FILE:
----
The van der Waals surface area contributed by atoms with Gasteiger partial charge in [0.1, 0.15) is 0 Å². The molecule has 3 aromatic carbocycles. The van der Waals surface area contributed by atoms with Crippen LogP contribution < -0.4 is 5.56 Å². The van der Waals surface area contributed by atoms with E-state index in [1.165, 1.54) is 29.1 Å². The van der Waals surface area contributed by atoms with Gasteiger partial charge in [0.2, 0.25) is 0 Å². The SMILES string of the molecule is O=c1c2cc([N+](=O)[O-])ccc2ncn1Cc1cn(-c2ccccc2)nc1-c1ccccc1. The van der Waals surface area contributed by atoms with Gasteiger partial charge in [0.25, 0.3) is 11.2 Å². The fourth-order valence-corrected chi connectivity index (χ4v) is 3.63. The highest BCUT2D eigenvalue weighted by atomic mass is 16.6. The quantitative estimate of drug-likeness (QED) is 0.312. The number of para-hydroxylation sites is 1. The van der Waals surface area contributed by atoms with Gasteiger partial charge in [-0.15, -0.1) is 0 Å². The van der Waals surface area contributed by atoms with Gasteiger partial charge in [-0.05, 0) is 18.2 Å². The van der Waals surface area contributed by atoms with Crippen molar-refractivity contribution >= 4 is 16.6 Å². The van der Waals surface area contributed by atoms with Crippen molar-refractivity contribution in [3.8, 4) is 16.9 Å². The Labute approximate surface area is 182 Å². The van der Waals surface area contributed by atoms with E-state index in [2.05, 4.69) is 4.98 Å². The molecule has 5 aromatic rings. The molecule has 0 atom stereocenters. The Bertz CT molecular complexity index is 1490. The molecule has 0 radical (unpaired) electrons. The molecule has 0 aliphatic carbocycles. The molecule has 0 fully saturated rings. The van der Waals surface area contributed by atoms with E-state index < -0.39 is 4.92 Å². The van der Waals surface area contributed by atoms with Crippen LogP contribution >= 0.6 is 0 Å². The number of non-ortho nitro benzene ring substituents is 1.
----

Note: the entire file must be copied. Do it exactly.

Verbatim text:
The van der Waals surface area contributed by atoms with Gasteiger partial charge in [0.1, 0.15) is 0 Å². The molecule has 3 aromatic carbocycles. The van der Waals surface area contributed by atoms with Crippen LogP contribution < -0.4 is 5.56 Å². The van der Waals surface area contributed by atoms with E-state index in [1.165, 1.54) is 29.1 Å². The van der Waals surface area contributed by atoms with Gasteiger partial charge in [0.2, 0.25) is 0 Å². The SMILES string of the molecule is O=c1c2cc([N+](=O)[O-])ccc2ncn1Cc1cn(-c2ccccc2)nc1-c1ccccc1. The van der Waals surface area contributed by atoms with Gasteiger partial charge in [0.25, 0.3) is 11.2 Å². The fourth-order valence-corrected chi connectivity index (χ4v) is 3.63. The highest BCUT2D eigenvalue weighted by atomic mass is 16.6. The quantitative estimate of drug-likeness (QED) is 0.312. The number of para-hydroxylation sites is 1. The van der Waals surface area contributed by atoms with Gasteiger partial charge in [-0.15, -0.1) is 0 Å². The van der Waals surface area contributed by atoms with Gasteiger partial charge in [-0.05, 0) is 18.2 Å². The van der Waals surface area contributed by atoms with Crippen molar-refractivity contribution >= 4 is 16.6 Å². The van der Waals surface area contributed by atoms with Crippen molar-refractivity contribution in [3.8, 4) is 16.9 Å². The Labute approximate surface area is 182 Å². The van der Waals surface area contributed by atoms with E-state index in [2.05, 4.69) is 4.98 Å². The molecule has 5 aromatic rings. The molecule has 0 atom stereocenters. The Bertz CT molecular complexity index is 1490. The molecule has 0 radical (unpaired) electrons. The molecule has 0 aliphatic carbocycles. The molecule has 0 fully saturated rings. The van der Waals surface area contributed by atoms with E-state index < -0.39 is 4.92 Å². The van der Waals surface area contributed by atoms with Crippen LogP contribution >= 0.6 is 0 Å². The number of non-ortho nitro benzene ring substituents is 1.